Prior to entering Strong Auditorium for the lecture by Emmanuel Jal, all I knew was that he was a child soldier in Sudan and that today he’s a popular hip-hop artist. As I came to see, the lecture was autobiographical in the sense that he spoke about his life from his childhood until now and shed light on the truths behind his complicated youth. Before speaking, he asked students sitting in the back of the auditorium to move forward and take up open seats in the front rows, so we could feel closer together.

Then, he performed a poem, entitled ‘Forced to make a living, carrying an AK-47/Sometimes I do wrong in order to make things right.” I say performed because this was no poetry reading; he gave his words feeling. One could feel the rifts of his voice upward and downward as he injected emotion into each line he delivered. Then, just as quickly as he started, he finished, and silence hung in the auditorium as he walked back toward the podium to begin his life’s story.

Jal was born into a war-ravaged Sudan, and as he described portions of his life, it was clear that sacrifices were made. His father, a policeman, left his family to escape assassination for his involvement with the government. His mother, a nurse and teacher, moved him and his siblings into the deep south of the country to live with his grandmother. He spoke of ‘bombs exploding, animals running everywhere” and the undeniable chaos by which his country was engulfed.

Without knowing whom to trust, Jal spoke of constantly being on the move himself. And yet, he spoke of a time when his mother slept on the floor with her children and said, ‘Don’t worry; God will watch over us and Jesus will take care of us.”

At age seven, he left his family with about 30,000 other boys as part of a caravan to Ethiopia to ‘attend school.” He described their walking at night and how they were frightened of being attacked by wild animals, how they often heard screams coming from the bushes and how boys disappeared each night. Others died of starvation; their journey ‘could be traced by the skeletons of dead bodies from our villages to Ethiopia.” While this image was one of darkness, he also commented on the pre-made food they ate, branded with the American flag and the letters U.S.A. ‘I’m going to go to where this food comes from someday,” he said.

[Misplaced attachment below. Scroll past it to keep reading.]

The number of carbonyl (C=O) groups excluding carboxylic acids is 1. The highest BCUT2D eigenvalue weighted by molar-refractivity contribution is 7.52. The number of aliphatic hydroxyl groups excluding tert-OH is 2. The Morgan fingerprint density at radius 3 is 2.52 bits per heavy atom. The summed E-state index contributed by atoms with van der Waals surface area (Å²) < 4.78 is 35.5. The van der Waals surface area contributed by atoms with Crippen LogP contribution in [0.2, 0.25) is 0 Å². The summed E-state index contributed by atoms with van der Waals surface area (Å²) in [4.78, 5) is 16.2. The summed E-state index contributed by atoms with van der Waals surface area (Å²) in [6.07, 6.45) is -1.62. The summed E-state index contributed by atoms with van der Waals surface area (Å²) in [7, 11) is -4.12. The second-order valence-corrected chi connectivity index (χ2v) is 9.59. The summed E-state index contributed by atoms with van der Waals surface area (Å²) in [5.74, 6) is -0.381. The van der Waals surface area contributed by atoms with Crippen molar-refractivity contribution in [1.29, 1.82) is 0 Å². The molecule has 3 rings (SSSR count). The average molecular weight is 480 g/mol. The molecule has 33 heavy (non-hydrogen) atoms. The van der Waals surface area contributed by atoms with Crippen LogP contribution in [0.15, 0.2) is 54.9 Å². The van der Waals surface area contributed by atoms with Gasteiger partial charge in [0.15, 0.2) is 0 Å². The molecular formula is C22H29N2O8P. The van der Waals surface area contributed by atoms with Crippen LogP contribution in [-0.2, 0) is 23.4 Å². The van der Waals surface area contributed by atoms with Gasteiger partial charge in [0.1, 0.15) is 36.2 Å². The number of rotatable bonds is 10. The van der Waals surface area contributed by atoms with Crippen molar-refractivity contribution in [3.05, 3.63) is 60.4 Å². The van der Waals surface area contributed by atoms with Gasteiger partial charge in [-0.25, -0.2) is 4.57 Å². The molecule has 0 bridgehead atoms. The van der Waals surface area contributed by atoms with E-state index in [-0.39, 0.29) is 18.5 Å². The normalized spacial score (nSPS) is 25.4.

When they reached the school, it wasn’t what they expected. Jal and the other survivors were drafted by the Sudan People’s Liberation Army to be trained in combat; they became war children. But the prospect of fighting and learning to defend oneself was not rejected by most, including Jal himself; he was in pain. He saw the boots and guns of soldiers and was intrigued they seemed so strong and he wanted to be strong himself. He wanted to avenge his family, his home and find out how his mother died years earlier. ‘It was the bitterness and hatred that kept me going,” he said.

When he returned back to Sudan, he mentioned bouts of desperation and moments of resourcefulness. Without food, people ate whatever leaves and plants were around, even if being poisoned was the result. Others, who were hit by landmines, would kill themselves to stop the pain. And others still were driven to the edge of sanity.

‘You become a wild animal,” Jal said. ‘Someone’s sitting next to you, they smell like food and you want to eat them alive.”

In time, his life changed for the better. At age 12, he was smuggled into Kenya by Emma McCune, a British aid worker. He spoke of the culture shock of living in a city with running water, with animals that just sat around and did nothing; he didn’t understand the concept of pets. Using the bathroom was another new experience for him. He recollected, saying, ‘How did they get the river to come up into the bowl and take the waste away?” He got into trouble at school and claimed that the girl he felt attracted to was putting spells on him. ‘Wow, I came to study and this girl bewitched me,” he said. ‘She wants me to fail out of school.”

Jal spoke about how Tupac and The Notorious B.I.G. influenced him and how he started rapping because of them. In time, a hit in Kenya earned him international airplay, leading him to do what he does today: speak and perform around the world, tell his story and inspire others.

When asked about whether he reached higher education, he said he had wanted to be an electric engineer in Britain, but because the government in Africa refused to renew his visa, his ‘dream was crushed.” But he went on to say that ‘music has taken me in a way I never thought possible.”

The last thing he said summarized the entire evening well. He commented on other major figures that influenced him, like Martin Luther King Jr. and Nelson Mandela, and how he couldn’t originally understand how they approached the world in a peaceful way. ‘Why did they choose peace, talking and love when all of the people were suffering?” he asked. But to answer that question, he had to come to terms with his own past of hatred and bitterness toward the people that tore apart his nation.

He concluded, ‘When you forgive, as a person, you’re free.” And that’s a sentiment I believe everyone can relate to.

Siegel is a member of the class of 2012.

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